Israel faces Gaza ‘genocide’ case at UN top court


Israel and South Africa face off at the U.N.’s top court from Thursday, after Pretoria accused Israel of “genocidal acts” in Gaza, charges the Israelis have dismissed as “blood libel”.

In an 84-page submission to the International Court of Justice (ICJ), South Africa urged judges to order Israel to “immediately suspend its military operations” in Gaza.

South Africa alleges that Israel “has engaged in, is engaging in, and risks further engaging in genocidal acts against the Palestinian people in Gaza”.

Israel has angrily hit back at the accusations, with government spokesman Eylon Levy vowing to fight the South African case he described as “absurd blood libel”.

“How tragic that the rainbow nation that prides itself on fighting racism will be fighting pro bono for anti-Jewish racists,” added Levy.

“No, South Africa, it is not we who have come to perpetrate genocide, it is Hamas,” said Israel’s Prime Minister Benjamin Netanyahu.

Top officials from the two countries will face off in the ICJ’s Great Hall of Justice housed in the extravagant Peace Palace in The Hague — a world away from the death and destruction seen recently in Gaza and Israel.

The ICJ rules on disputes between states and while its decisions are legally binding, it has limited power to enforce them.

The court could in theory order Israel to stop its invasion but it is highly doubtful it would be obeyed.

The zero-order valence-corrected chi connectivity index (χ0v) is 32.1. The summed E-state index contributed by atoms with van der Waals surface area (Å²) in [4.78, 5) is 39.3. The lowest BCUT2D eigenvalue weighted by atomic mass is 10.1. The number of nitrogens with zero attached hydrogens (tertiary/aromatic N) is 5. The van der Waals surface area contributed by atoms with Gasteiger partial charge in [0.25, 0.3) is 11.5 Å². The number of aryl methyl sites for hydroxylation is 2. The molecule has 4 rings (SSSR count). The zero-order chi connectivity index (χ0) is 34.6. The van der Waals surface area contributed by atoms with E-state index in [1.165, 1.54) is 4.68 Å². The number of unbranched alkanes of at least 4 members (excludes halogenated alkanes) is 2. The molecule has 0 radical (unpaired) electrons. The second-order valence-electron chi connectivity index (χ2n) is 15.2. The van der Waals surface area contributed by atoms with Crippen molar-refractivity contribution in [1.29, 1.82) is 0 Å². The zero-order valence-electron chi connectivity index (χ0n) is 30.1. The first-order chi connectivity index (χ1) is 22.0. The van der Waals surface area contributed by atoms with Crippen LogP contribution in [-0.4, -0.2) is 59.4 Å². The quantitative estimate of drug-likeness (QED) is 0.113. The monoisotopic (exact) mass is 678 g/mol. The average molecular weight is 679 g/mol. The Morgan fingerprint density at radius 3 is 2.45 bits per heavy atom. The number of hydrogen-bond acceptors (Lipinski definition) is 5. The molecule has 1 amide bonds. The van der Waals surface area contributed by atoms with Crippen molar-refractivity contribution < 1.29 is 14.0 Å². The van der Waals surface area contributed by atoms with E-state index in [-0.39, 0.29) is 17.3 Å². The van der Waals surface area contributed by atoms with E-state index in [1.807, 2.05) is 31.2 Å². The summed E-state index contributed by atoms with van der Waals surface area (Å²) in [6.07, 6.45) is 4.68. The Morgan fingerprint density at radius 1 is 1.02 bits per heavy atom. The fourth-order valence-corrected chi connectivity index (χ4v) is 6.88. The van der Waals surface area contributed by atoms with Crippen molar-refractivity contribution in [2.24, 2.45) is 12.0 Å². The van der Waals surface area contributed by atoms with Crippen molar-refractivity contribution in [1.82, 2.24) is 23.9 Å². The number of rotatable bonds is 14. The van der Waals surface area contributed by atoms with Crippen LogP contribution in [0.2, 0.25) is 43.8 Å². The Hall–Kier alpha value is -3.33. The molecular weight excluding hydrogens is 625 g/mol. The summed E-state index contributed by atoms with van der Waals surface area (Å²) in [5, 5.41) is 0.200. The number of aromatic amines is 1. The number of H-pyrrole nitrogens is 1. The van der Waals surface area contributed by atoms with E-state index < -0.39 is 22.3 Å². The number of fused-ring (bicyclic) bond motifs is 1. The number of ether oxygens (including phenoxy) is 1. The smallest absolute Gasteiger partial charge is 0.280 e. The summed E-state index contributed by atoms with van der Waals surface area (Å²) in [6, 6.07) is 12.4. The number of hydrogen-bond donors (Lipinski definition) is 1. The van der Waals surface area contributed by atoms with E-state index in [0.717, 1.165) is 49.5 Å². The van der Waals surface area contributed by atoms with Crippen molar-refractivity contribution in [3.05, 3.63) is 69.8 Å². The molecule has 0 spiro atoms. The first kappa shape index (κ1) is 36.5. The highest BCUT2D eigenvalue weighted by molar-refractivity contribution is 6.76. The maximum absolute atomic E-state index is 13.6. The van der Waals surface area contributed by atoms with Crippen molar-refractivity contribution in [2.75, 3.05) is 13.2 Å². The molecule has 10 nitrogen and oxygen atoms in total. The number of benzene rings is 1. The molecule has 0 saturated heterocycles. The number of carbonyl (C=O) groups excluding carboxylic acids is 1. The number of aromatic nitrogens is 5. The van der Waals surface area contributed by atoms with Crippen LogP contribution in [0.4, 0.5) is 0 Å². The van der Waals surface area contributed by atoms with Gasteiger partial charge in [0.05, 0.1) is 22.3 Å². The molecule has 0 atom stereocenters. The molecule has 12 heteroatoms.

In March 2022, the ICJ ordered Russia to “immediately suspend” its invasion of Ukraine — a directive Moscow has ignored.

Johann Soufi, a lawyer and international justice expert, told AFP there would be an “extremely significant symbolic impact” if the court ruled against Israel.

“Of course there is the problem of implementing the decision. But at the end of the day, international justice is all there is left,” said Soufi, who worked for the U.N. agency for Palestinian refugees in Gaza.

 ‘Criminally complicit’ 

South Africa has filed the case against Israel because both countries have signed the U.N. Genocide Convention, created in 1948 as a response to the Holocaust.

Any country that has signed the convention can sue another at the ICJ if they disagree on the “interpretation, application or fulfilment” of the rules designed to prevent genocide.

South Africa said it was “acutely aware of the particular weight of responsibility in initiating proceedings against Israel for violations of the Genocide Convention”.

It also “unequivocally” condemned the Hamas attack but said “no armed attack… no matter how serious… can provide any possible justification for breaches” of the Genocide Convention.

Pretoria’s case is that Israeli action in Gaza is “intended to bring about the destruction of a substantial part of the Palestinian national, racial and ethnical group”.

It says Israel’s “genocidal acts” stem from the killing of thousands of Palestinians in Gaza, forced displacement, and preventing adequate aid access, resulting in starvation.


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